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Semi-empirical AGN detection threshold in spectral synthesis studies of Lyman-continuum-leaking early-type galaxies

L. S. M. Cardoso, J. M. Gomes, P. Papaderos

Abstract
Various lines of evidence suggest that the cores of a large portion of early-type galaxies (ETGs) are virtually evacuated of warm ionised gas. This implies that the Lyman-continuum (LyC) radiation produced by an assumed active galactic nucleus (AGN) can escape from the nuclei of these systems without being locally reprocessed into nebular emission, which would prevent their reliable spectroscopic classification as Seyfert galaxies with standard diagnostic emission-line ratios. The spectral energy distribution (SED) of these ETGs would then lack nebular emission and be essentially composed of an old stellar component and the featureless power-law (PL) continuum from the AGN. A question that arises in this context is whether the AGN component can be detected with current spectral population synthesis in the optical, specifically, whether these techniques effectively place an AGN detection threshold in LyC-leaking galaxies. To quantitatively address this question, we took a combined approach that involves spectral fitting with Starlight of synthetic SEDs composed of stellar emission that characterises a 10 Gyr old ETG and an AGN power-law component that contributes a fraction 0 ≤ xAGN < 1 of the monochromatic luminosity at λ0 = 4020 Å. In addition to a set of fits for PL distributions Fν ∝ ν- α with the canonical α = 1.5, we used a base of multiple PLs with 0.5 ≤ α ≤ 2 for a grid of synthetic SEDs with a signal-to-noise ratio of 5-103. Our analysis indicates an effective AGN detection threshold at xAGN ≃ 0.26, which suggests that a considerable fraction of ETGs hosting significant accretion-powered nuclear activity may be missing in the AGN demographics.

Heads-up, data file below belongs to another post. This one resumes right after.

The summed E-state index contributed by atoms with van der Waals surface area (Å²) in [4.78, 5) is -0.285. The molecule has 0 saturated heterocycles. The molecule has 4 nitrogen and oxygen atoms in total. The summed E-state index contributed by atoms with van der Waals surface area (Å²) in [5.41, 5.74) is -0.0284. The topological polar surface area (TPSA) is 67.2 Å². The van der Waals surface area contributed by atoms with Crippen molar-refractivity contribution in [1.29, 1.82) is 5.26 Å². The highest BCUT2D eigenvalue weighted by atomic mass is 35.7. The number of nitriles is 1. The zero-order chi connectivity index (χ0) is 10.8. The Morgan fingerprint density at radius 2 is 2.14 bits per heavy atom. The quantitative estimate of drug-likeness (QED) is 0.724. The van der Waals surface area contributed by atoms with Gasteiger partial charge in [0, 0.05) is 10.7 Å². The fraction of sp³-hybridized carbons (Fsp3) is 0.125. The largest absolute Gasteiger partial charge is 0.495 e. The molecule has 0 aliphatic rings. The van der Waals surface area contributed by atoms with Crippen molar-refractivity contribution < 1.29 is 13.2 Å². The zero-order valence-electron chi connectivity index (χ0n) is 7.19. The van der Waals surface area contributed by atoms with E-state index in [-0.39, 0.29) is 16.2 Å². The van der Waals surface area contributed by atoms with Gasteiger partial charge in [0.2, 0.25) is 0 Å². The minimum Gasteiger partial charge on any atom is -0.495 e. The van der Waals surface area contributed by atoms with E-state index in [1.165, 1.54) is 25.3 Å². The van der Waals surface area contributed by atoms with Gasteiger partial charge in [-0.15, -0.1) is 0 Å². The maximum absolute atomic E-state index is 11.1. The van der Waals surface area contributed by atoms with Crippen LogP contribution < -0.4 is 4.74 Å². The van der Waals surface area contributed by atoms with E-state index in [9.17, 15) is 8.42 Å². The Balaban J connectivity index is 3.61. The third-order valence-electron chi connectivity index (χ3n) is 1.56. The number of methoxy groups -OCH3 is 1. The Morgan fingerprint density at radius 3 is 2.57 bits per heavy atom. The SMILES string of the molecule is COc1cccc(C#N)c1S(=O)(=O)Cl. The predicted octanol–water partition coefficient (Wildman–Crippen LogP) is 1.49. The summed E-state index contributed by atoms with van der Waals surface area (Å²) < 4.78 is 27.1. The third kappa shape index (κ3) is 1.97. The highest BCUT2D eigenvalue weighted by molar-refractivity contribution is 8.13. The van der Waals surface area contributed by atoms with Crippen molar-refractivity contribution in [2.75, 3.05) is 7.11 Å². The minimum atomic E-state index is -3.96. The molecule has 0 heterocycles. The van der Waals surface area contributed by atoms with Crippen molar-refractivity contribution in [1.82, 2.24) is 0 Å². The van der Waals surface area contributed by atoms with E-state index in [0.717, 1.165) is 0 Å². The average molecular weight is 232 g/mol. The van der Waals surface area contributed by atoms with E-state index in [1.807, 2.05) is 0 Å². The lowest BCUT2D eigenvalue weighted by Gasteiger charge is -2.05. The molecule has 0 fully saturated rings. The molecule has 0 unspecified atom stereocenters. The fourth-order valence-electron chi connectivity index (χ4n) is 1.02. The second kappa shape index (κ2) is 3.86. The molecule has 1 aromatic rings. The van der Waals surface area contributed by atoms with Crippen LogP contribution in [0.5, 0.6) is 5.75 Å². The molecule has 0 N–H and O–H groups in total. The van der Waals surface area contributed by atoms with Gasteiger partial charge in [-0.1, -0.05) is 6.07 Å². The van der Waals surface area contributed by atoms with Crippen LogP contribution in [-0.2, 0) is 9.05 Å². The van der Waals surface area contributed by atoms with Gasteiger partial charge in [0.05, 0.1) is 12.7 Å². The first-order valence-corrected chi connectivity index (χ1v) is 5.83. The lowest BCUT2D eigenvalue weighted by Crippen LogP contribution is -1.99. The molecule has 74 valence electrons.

Keywords
galaxies: active / galaxies: nuclei / galaxies: stellar content / galaxies: evolution

Astronomy and Astrophysics
Volume 594, Article Number L2, Number of pages 4
2016 October

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Instituto de Astrofísica e Ciências do Espaço Universidade do Porto Faculdade de Ciências da Universidade de Lisboa
Fundação para a Ciência e a Tecnologia COMPETE 2020 PORTUGAL 2020 União Europeia